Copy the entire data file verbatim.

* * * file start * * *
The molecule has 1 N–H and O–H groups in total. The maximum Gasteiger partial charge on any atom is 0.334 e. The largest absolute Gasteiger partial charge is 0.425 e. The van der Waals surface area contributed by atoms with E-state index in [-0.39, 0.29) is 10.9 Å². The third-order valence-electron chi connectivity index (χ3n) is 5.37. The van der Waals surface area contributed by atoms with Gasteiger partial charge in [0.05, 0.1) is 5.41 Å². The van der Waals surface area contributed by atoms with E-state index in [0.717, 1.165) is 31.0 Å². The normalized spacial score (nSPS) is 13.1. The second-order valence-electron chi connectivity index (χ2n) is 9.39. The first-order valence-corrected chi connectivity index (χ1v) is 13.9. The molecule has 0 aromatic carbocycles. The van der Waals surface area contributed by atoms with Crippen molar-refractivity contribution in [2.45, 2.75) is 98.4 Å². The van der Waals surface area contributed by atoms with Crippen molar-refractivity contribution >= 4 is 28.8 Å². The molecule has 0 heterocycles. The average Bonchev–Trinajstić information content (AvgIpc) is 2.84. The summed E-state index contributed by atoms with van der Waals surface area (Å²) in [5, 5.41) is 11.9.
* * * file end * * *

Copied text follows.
The molecule has 1 N–H and O–H groups in total. The maximum Gasteiger partial charge on any atom is 0.334 e. The largest absolute Gasteiger partial charge is 0.425 e. The van der Waals surface area contributed by atoms with E-state index in [-0.39, 0.29) is 10.9 Å². The third-order valence-electron chi connectivity index (χ3n) is 5.37. The van der Waals surface area contributed by atoms with Gasteiger partial charge in [0.05, 0.1) is 5.41 Å². The van der Waals surface area contributed by atoms with E-state index in [0.717, 1.165) is 31.0 Å². The normalized spacial score (nSPS) is 13.1. The second-order valence-electron chi connectivity index (χ2n) is 9.39. The first-order valence-corrected chi connectivity index (χ1v) is 13.9. The molecule has 0 aromatic carbocycles. The van der Waals surface area contributed by atoms with Crippen molar-refractivity contribution in [2.45, 2.75) is 98.4 Å². The van der Waals surface area contributed by atoms with Crippen molar-refractivity contribution >= 4 is 28.8 Å². The molecule has 0 heterocycles. The average Bonchev–Trinajstić information content (AvgIpc) is 2.84. The summed E-state index contributed by atoms with van der Waals surface area (Å²) in [5, 5.41) is 11.9.